The New Housing Price Index (NHPI) rose 0.2% in October, following a similar increase in September.
Evolution of the New Housing Price Index
The metropolitan regions of Toronto and Oshawa, and Edmonton were the top contributors to the increase in October. The positive impact of these metropolitan regions on the overall index was offset in part by decreases observed in Vancouver and Victoria.
Between September and October, Edmonton (+0.6%) posted the largest monthly price advance, followed by Toronto and Oshawa (+0.4%).
In Edmonton, price increases were primarily the result of higher material and labour costs as well as higher land values. In Toronto and Oshawa, some builders cited good market conditions as the main reason for their price increases.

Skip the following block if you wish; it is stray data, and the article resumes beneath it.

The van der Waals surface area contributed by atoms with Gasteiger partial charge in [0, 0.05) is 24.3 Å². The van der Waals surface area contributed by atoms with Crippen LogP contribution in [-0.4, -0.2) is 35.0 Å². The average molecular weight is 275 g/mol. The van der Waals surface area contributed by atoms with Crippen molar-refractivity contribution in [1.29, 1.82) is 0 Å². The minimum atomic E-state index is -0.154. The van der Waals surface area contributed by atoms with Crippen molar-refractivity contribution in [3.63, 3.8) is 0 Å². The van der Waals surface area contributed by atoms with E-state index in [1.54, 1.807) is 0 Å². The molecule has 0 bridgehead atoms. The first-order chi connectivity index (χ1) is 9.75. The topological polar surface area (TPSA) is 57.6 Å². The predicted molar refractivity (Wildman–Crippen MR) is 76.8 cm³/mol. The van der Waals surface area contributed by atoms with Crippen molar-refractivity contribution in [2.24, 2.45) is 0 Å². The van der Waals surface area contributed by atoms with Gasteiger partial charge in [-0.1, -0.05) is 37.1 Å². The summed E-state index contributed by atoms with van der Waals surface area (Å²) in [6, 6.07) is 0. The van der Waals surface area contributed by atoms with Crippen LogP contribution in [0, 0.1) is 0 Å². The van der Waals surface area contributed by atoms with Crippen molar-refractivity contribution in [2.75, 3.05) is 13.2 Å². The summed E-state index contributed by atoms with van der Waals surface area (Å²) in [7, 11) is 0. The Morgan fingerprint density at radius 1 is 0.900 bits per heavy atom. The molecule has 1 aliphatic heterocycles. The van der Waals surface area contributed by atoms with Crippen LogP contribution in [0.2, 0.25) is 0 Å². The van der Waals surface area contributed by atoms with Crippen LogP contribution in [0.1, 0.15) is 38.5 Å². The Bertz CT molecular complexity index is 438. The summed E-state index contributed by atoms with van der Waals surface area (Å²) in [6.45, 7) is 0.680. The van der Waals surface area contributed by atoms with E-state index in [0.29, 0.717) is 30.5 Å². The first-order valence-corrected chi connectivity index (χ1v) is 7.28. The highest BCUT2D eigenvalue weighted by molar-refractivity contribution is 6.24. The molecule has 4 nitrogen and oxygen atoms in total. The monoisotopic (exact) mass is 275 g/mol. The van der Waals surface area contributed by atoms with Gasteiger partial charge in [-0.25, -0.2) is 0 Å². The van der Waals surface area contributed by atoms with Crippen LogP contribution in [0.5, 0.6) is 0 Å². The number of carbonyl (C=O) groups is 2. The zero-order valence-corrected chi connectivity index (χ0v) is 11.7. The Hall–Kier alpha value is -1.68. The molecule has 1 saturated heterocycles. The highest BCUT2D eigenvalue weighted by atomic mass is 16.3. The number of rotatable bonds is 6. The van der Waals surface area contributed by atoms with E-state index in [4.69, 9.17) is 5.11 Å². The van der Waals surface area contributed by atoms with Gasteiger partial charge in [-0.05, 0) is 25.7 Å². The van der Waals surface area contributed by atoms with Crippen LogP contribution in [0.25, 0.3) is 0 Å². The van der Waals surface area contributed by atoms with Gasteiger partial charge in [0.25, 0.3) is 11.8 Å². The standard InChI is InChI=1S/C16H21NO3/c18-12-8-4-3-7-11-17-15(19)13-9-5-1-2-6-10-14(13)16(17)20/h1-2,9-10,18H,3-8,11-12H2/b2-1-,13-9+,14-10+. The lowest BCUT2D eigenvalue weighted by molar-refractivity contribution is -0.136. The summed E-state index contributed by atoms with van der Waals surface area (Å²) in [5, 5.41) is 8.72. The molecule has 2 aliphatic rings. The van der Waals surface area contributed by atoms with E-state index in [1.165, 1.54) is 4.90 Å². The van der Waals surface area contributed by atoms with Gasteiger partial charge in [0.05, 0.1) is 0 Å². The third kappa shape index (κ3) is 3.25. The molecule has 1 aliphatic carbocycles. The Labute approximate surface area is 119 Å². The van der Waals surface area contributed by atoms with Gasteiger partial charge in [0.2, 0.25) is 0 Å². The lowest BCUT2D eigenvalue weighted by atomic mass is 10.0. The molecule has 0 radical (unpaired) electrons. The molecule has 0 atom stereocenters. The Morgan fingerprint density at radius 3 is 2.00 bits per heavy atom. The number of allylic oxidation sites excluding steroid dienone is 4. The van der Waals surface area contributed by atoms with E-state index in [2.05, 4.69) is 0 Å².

In October, prices were unchanged in 9 of the 21 metropolitan regions surveyed.
The most significant monthly price declines were recorded in Victoria (-0.6%) and Saskatoon (-0.3%).
Some builders in Victoria reported that the primary reason for their price decreases was having lowered their prices to stimulate sales.
In Saskatoon, a few builders reported reducing their prices because of slower market conditions. These reductions were partially offset by increases in material costs.
Year over year, the NHPI was up 2.5% in October. The main contributor to this advance was the metropolitan region of Toronto and Oshawa.
The largest year-over-year price increases were in Toronto and Oshawa, and in Winnipeg (both up 5.6%).
Compared with October 2010, contractors' selling prices were also higher in Regina (+5.1%) and St. John's (+4.1%).
Among the 21 metropolitan regions surveyed, 4 posted 12-month price declines in October, led by Windsor (-3.3%) and Victoria (-1.9%).